As Theresa May attempts to cobble together a majority, her vision of a hard Brexit seems to be slipping away. Some of her most senior ministers have reportedly been meeting with the Labour party to secure a soft Brexit.
Senior UK government ministers held secret talks with rival Labour members of parliament to secure bipartisan support for a soft Brexit, British broadsheet "The Daily Telegraph" revealed on Tuesday.
Senior figures in Prime Minister Theresa May's team discussed with their Labour counterparts how to force May to make concessions on immigration, the customs union and the single market, it reported.
They also discussed the formation of a cross-party Brexit Commission to agree common ground between the parties and ensure an orderly withdrawal from the European Union, the paper reported.
The MPs involved in the secret talks were mostly believed to be those who campaigned to remain in the EU, who had already forged alliances when they campaigned together in the lead-up to the referendum.
"I talk to politicians from every party in order to make sure that we get the right approach," he told the show.
"Of course I talk to people from different parties, that's what governing in the national interest is all about."
Gove said he rejected the terms "soft" and "hard" Brexit because [he is] "never sure what they mean" and that the term "hard Brexit" was invented by people who want Brexit to be seen as "some sort of punishment."
On Monday, Labour Party politician and former shadow home secretary Yvette Cooper called for a cross-party commission on Brexit, in an article for "The Guardian" newspaper in an article for "The Guardian" newspaper.
"After the referendum last year, I called for the government to approach this in a cross-party way to get the best deal. Now it is more important than ever. There is neither strength nor stability in a narrow, bunkered one-party approach; you need to include people with different ideas to get the best deal and widest support," she wrote.
"So we should set up a small cross-party commission to conduct the negotiations, and have a clear and transparent process to build consensus behind the final deal. It should be accountable to parliament but avoid getting caught up in the inevitable hung parliament political rows."
A similar call was made by William Hague, the former Conservative leader, who outlined a plan in the "Daily Telegraph" as to how a cross-party commission would work, saying it would have to include business leaders, the first ministers of devolved governments and "the leaders of all the opposition parties - yes, even Corbyn."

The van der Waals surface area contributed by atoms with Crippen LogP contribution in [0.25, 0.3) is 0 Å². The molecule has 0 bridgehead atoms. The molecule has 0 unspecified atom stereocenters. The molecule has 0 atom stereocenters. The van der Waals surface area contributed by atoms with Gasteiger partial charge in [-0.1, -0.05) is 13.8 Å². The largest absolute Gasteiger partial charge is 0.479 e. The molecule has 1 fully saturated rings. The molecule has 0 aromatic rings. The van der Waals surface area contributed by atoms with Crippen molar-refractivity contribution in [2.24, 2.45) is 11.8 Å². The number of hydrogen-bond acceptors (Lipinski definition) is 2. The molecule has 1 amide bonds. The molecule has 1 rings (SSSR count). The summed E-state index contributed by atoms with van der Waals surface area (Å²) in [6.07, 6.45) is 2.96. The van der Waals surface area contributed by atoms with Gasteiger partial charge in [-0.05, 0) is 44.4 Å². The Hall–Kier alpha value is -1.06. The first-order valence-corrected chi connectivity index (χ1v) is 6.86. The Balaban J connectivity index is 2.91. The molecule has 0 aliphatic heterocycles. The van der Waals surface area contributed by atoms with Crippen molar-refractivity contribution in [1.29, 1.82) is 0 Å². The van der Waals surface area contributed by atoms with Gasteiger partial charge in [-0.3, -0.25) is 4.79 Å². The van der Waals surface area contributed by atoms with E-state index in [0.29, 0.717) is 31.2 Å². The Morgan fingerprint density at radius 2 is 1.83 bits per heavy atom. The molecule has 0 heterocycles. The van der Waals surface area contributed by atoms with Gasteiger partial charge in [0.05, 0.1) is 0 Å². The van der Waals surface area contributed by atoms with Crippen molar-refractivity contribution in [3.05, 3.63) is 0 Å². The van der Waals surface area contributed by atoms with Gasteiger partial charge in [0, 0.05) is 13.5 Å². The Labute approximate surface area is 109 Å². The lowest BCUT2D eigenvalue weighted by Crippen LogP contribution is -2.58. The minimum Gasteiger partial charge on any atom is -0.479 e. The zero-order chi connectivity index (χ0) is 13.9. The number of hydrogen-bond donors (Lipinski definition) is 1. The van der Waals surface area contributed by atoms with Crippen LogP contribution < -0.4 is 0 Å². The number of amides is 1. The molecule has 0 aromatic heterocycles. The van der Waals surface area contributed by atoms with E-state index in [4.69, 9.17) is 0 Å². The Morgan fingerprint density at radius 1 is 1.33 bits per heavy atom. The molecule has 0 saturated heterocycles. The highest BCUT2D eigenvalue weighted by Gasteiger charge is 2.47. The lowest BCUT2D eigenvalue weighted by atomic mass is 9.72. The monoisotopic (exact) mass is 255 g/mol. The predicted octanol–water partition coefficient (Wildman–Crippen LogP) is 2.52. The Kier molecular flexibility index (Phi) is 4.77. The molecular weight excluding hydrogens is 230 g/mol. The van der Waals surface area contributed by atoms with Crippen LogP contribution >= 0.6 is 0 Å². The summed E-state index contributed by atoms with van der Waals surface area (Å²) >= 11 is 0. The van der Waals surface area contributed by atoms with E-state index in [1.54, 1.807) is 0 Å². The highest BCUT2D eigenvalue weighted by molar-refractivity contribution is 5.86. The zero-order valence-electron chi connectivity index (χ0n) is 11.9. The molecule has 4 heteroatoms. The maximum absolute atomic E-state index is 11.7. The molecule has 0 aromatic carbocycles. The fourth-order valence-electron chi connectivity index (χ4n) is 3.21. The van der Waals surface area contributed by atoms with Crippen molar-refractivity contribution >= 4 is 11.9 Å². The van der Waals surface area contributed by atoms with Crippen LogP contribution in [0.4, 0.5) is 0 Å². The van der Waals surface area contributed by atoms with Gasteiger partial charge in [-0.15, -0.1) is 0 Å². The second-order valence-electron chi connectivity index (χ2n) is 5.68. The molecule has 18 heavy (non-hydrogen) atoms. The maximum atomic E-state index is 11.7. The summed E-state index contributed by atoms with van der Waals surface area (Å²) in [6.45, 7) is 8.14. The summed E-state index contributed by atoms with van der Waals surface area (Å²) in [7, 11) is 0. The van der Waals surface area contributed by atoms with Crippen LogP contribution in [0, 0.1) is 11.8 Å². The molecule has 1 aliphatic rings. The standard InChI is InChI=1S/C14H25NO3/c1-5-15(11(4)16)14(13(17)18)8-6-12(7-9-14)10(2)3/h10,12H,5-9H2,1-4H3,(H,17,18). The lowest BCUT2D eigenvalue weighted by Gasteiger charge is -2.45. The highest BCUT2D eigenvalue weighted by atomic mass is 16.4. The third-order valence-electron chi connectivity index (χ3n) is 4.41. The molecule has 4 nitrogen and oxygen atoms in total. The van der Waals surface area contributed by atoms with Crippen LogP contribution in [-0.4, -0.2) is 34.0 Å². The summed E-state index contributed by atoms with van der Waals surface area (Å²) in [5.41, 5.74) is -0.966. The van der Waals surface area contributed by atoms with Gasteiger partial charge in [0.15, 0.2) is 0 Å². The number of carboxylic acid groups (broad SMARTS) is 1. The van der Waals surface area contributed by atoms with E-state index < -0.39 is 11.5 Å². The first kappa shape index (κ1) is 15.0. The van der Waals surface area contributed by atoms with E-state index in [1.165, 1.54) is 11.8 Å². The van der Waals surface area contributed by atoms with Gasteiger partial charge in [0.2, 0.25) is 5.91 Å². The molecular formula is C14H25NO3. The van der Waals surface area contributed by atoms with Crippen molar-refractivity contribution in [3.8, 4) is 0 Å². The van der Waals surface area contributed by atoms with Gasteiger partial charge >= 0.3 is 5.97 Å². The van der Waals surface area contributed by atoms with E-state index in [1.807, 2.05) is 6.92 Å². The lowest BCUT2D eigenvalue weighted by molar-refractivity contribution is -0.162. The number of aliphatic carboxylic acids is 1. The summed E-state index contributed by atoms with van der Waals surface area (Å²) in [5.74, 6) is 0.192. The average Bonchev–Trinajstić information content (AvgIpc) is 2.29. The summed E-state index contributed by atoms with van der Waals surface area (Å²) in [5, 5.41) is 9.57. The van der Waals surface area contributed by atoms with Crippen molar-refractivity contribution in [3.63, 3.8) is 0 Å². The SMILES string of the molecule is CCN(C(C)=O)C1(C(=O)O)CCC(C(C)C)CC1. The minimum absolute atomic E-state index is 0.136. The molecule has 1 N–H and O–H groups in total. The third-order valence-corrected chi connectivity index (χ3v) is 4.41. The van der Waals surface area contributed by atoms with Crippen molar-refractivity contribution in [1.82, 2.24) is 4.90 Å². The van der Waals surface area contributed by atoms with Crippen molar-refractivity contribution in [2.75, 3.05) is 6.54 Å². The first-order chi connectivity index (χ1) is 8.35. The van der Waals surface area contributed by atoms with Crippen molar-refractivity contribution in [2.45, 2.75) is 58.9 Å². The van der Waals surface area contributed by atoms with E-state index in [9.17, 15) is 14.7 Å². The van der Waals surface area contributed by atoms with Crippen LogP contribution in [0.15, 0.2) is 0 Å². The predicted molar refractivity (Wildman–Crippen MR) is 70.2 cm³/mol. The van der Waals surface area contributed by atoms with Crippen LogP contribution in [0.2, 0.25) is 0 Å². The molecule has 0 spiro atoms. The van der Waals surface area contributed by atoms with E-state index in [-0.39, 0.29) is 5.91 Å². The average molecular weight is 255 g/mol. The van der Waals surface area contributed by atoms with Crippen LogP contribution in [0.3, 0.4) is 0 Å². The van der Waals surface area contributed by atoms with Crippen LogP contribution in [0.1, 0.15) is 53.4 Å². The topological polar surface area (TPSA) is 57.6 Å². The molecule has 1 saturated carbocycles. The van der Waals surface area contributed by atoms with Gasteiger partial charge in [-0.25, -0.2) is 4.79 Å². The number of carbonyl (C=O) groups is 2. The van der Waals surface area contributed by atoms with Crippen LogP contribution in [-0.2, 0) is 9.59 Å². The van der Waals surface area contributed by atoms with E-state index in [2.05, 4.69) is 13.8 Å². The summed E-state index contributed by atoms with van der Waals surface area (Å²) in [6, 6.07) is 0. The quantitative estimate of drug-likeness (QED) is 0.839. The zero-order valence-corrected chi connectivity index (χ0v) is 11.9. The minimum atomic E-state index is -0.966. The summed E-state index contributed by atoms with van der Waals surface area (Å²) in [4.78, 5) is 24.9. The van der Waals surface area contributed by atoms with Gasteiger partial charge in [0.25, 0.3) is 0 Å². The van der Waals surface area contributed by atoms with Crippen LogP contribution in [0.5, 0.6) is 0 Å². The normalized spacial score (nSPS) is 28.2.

Tuesday's "Daily Telegraph" report said May had been "aware" of the secret talks for days but that she had so far done nothing to stop them.
Theresa May has been in damage control since a disastrous snap election result lost the Conservative Party its majority in parliament. They have since been negotiating a potential coalition with the hardline Northern Irish Democratic Unionist Party (DUP), as May's "hard brexit" position slips into a precarious position.
The DUP are deeply euroskeptic, but they have balked at some of the practical implications of a hard Brexit - including a potential loss of a "frictionless border" with the Republic of Ireland. Leaders planned to discuss efforts to minimize the potential damage to Northern Ireland during talks on Tuesday.
A deal with the DUP could also risk destabilizing the political balance in Northern Ireland by increasing the influence of pro-British unionists who have struggled for years with Irish Catholic nationalists who want Northern Ireland to join a united Ireland.
The European Parliament's chief Brexit negotiator Brexit Guy Verhofstadt said the EU wanted clarity from London as soon as possible on whether it intended to stick to its stance towards negotiations or alter it.
"We await... the position of the United Kingdom," the former Belgian premier told a news conference on Tuesday.
"It's unclear if the UK government will stick to the line that they had announced in the letter of the 29th of March or if they will change it... taking into account the outcome of the election."
EU Brexit negotiator Michel Barnier warned May not to waste time in naming a date for talks, lamenting that it was already three months since May had formally triggered the two-year exit process.
"My preoccupation is that time is passing, it is passing quicker than anyone believes because the subjects we have to deal with are extraordinarily complex... I can't negotiate with myself," Barnier was quoted as saying by the "Financial Times."
Formal negotiations between Barnier and British Brexit minister David Davis had been due to start next week but that timetable was thrown into doubt by May's catastrophic election result.